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IPFS News Link • Iraq

Why Are U.S. Troops in Iraq?

•,By Jacob G. Hornberger

No U.S. troops in Iraq have been killed as a result of those attacks, but one civilian contractor died of a heart attack during one of the attacks. 

U.S. officials have blamed Iranian-backed militia forces in Iraq for the attacks. One militia group, the Hezbollah Brigade, demanded that U.S. troops leave Iraq, declaring "Otherwise they will taste the fires of hell."

The Pentagon currently has around 2,500 troops stationed on three bases in Iraq. Their mission is to advise and assist the Iraqi regime to resist efforts by ISIS to take control over the country.

One of the fascinating aspects of this phenomenon is how the U.S. mainstream press considers this situation to be perfectly normal. In news accounts of these attacks, no one in the mainstream press asks the obvious question: What in the world are U.S. troops doing in a country that is almost 7,000 miles from the United States? It's just considered to be a normal part of life in a far-flung military empire that consists of around 900 military bases around the world. 

We shouldn't forget something important though: Those 2,500 troops in Iraq are the outgrowth of the U.S. attack, invasion, war of aggression, and long-term occupation of Iraq some twenty years ago. In that war, the Pentagon was the invader, the attacker, the aggressor, and the occupier of Iraq, a country whose government had never attacked the United States or even threatened to do so.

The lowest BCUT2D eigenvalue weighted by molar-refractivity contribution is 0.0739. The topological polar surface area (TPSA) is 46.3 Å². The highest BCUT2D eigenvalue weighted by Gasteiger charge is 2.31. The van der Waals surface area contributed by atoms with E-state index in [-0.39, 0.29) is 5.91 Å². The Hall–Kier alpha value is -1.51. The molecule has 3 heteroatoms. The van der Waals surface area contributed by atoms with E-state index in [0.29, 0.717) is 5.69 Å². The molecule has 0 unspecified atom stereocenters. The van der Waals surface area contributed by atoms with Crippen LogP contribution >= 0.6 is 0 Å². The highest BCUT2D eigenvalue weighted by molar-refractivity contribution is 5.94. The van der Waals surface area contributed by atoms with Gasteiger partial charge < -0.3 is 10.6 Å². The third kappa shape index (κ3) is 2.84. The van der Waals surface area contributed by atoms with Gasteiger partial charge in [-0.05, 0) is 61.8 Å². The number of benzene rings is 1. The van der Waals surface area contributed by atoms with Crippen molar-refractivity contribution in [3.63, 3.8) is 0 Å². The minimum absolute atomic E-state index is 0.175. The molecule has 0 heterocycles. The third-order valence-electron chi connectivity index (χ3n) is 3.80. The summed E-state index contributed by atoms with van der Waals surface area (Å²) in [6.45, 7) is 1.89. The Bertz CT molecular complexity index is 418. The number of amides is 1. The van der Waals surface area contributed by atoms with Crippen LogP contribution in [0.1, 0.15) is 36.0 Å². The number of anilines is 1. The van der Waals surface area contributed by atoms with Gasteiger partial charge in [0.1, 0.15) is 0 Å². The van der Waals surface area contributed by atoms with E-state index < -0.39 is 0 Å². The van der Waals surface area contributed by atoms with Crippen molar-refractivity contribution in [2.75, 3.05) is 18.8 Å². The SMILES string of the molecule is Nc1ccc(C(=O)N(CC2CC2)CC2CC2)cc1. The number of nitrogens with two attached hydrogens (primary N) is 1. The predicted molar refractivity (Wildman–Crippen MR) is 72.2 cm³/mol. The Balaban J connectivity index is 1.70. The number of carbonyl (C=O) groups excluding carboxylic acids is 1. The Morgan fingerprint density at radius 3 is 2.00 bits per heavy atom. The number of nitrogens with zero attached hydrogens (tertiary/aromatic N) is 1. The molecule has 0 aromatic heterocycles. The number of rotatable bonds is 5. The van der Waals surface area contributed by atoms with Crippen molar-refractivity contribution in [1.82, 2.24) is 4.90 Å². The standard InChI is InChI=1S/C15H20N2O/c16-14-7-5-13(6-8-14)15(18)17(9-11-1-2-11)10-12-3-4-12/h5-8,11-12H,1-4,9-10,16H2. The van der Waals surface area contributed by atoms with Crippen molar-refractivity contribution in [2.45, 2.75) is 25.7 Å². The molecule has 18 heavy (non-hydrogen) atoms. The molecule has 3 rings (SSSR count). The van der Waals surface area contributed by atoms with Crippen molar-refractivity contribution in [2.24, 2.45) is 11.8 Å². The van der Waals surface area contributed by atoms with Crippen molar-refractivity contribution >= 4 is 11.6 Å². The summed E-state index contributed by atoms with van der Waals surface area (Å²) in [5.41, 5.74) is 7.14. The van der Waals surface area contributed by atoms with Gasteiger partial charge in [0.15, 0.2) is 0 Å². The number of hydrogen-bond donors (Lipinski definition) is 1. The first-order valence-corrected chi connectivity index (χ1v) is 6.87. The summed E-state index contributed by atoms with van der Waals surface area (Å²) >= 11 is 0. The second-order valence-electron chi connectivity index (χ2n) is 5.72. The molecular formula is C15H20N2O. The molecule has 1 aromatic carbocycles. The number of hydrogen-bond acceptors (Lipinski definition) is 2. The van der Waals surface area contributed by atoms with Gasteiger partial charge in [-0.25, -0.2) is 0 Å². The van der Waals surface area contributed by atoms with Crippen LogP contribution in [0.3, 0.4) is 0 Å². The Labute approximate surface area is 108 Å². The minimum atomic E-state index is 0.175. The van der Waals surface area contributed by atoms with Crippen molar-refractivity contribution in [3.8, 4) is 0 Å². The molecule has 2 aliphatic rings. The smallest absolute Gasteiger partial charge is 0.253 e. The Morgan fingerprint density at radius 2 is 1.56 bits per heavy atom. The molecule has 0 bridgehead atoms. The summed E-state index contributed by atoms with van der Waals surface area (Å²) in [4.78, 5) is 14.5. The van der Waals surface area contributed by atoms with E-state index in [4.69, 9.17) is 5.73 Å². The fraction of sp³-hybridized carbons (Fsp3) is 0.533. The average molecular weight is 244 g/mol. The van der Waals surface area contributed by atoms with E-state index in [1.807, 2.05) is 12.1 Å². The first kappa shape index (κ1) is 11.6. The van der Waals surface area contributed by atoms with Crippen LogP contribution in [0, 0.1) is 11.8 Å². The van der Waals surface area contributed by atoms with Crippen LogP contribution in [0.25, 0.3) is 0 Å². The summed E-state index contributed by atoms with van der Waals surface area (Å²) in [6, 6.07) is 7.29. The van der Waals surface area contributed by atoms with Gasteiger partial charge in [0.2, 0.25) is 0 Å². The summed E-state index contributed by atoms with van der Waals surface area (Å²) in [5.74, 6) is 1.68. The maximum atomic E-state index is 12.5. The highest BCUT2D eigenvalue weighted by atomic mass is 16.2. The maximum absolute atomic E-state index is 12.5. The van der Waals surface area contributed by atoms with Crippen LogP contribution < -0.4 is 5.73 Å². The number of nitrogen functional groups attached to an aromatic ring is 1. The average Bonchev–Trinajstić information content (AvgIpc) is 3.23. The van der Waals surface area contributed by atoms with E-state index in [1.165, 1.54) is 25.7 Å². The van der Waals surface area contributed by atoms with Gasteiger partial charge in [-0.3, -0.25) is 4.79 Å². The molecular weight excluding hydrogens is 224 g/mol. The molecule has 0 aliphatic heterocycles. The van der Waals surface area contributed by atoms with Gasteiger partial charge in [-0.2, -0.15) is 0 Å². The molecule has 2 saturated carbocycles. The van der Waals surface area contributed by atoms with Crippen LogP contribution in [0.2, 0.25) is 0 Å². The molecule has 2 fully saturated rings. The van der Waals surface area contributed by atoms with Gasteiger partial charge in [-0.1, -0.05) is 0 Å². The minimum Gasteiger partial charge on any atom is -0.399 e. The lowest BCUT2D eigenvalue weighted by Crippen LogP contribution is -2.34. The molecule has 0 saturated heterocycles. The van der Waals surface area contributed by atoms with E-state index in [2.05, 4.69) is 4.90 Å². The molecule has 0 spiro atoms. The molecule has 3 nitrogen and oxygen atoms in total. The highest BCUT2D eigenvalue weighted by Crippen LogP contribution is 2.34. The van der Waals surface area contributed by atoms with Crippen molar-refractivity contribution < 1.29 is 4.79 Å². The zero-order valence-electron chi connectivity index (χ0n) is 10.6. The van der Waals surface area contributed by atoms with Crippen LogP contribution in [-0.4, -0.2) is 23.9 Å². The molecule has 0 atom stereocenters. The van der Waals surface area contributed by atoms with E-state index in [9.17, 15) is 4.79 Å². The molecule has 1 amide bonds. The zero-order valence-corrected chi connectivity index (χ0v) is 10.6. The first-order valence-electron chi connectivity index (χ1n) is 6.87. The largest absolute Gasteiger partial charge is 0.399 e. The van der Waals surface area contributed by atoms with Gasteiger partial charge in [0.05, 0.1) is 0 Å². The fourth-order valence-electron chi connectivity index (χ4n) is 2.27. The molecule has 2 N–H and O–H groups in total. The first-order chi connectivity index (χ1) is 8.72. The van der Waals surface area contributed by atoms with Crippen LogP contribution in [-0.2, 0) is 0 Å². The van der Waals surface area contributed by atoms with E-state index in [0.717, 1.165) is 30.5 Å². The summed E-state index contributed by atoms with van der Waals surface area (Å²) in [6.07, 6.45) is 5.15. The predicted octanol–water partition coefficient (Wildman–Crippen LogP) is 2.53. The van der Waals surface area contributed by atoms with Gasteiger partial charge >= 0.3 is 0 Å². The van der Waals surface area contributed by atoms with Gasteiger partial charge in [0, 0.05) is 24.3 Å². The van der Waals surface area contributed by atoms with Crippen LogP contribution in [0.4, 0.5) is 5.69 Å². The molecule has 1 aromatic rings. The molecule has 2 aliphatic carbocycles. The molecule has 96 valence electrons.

In other words, in the U.S. war of aggression against Iraq, Iraq was always the defending power. The Pentagon was the attacking power, just as Japan was the attacking power at Pearl Harbor. Thus, while American interventionists still celebrate the courage and heroics of U.S. troops in Iraq, they oftentimes ignore the fact that those troops were part of an illegal and unconstitutional (i.e., no congressional declaration of war) invasion and war of aggression, one that violated the principles set forth by the Nuremberg War Crimes Tribunal under which Nazi officials were prosecuted for war crimes that included invading and waging wars of aggression against other nations.

The Pentagon's objective in invading Iraq was the same as it is with its many other violent regime-change operations — to oust the Iraqi rulers and replace them with U.S. stooges, who would then be expected to do the bidding of Pentagon officials. Ironically, the principal target of this particular regime-change operation was Iraqi dictator Saddam Hussein, who, ironically, had been a partner and ally of the Pentagon during the 1980s, when Iraq was waging its own war of aggression against Iran.